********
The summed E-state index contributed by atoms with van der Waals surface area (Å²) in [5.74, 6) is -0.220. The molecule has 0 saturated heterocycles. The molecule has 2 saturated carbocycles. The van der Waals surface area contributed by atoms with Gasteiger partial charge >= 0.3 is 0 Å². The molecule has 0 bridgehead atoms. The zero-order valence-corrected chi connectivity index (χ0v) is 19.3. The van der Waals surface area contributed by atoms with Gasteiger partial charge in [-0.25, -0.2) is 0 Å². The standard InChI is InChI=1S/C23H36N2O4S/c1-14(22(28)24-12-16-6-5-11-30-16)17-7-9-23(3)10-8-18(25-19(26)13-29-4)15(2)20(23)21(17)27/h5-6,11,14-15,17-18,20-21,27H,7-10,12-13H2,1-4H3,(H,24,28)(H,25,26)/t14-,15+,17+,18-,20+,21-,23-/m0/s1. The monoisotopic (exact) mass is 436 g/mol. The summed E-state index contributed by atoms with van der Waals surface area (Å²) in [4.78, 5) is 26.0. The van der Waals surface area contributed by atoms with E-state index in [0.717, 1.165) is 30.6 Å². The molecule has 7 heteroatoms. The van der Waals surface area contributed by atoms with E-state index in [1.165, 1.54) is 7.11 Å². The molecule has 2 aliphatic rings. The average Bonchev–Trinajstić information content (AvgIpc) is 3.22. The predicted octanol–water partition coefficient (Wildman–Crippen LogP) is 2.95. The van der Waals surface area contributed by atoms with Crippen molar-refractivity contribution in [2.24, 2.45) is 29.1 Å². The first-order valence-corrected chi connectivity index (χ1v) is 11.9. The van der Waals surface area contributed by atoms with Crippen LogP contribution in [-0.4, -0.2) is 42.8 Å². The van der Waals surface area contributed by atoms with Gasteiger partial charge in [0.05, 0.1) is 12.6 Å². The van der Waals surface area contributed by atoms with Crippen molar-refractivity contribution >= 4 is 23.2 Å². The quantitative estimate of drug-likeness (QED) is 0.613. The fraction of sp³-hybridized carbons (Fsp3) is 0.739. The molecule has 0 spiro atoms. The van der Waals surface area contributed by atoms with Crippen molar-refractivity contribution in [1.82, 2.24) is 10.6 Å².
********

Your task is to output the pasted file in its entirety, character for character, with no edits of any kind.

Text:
The summed E-state index contributed by atoms with van der Waals surface area (Å²) in [5.74, 6) is -0.220. The molecule has 0 saturated heterocycles. The molecule has 2 saturated carbocycles. The van der Waals surface area contributed by atoms with Gasteiger partial charge >= 0.3 is 0 Å². The molecule has 0 bridgehead atoms. The zero-order valence-corrected chi connectivity index (χ0v) is 19.3. The van der Waals surface area contributed by atoms with Gasteiger partial charge in [-0.25, -0.2) is 0 Å². The standard InChI is InChI=1S/C23H36N2O4S/c1-14(22(28)24-12-16-6-5-11-30-16)17-7-9-23(3)10-8-18(25-19(26)13-29-4)15(2)20(23)21(17)27/h5-6,11,14-15,17-18,20-21,27H,7-10,12-13H2,1-4H3,(H,24,28)(H,25,26)/t14-,15+,17+,18-,20+,21-,23-/m0/s1. The monoisotopic (exact) mass is 436 g/mol. The summed E-state index contributed by atoms with van der Waals surface area (Å²) in [4.78, 5) is 26.0. The van der Waals surface area contributed by atoms with E-state index in [0.717, 1.165) is 30.6 Å². The molecule has 7 heteroatoms. The van der Waals surface area contributed by atoms with E-state index in [1.165, 1.54) is 7.11 Å². The molecule has 2 aliphatic rings. The average Bonchev–Trinajstić information content (AvgIpc) is 3.22. The predicted octanol–water partition coefficient (Wildman–Crippen LogP) is 2.95. The van der Waals surface area contributed by atoms with Crippen molar-refractivity contribution in [2.24, 2.45) is 29.1 Å². The first-order valence-corrected chi connectivity index (χ1v) is 11.9. The van der Waals surface area contributed by atoms with Crippen LogP contribution in [-0.4, -0.2) is 42.8 Å². The van der Waals surface area contributed by atoms with Gasteiger partial charge in [0.05, 0.1) is 12.6 Å². The van der Waals surface area contributed by atoms with Crippen molar-refractivity contribution >= 4 is 23.2 Å². The quantitative estimate of drug-likeness (QED) is 0.613. The fraction of sp³-hybridized carbons (Fsp3) is 0.739. The molecule has 0 spiro atoms. The van der Waals surface area contributed by atoms with Crippen molar-refractivity contribution in [1.82, 2.24) is 10.6 Å².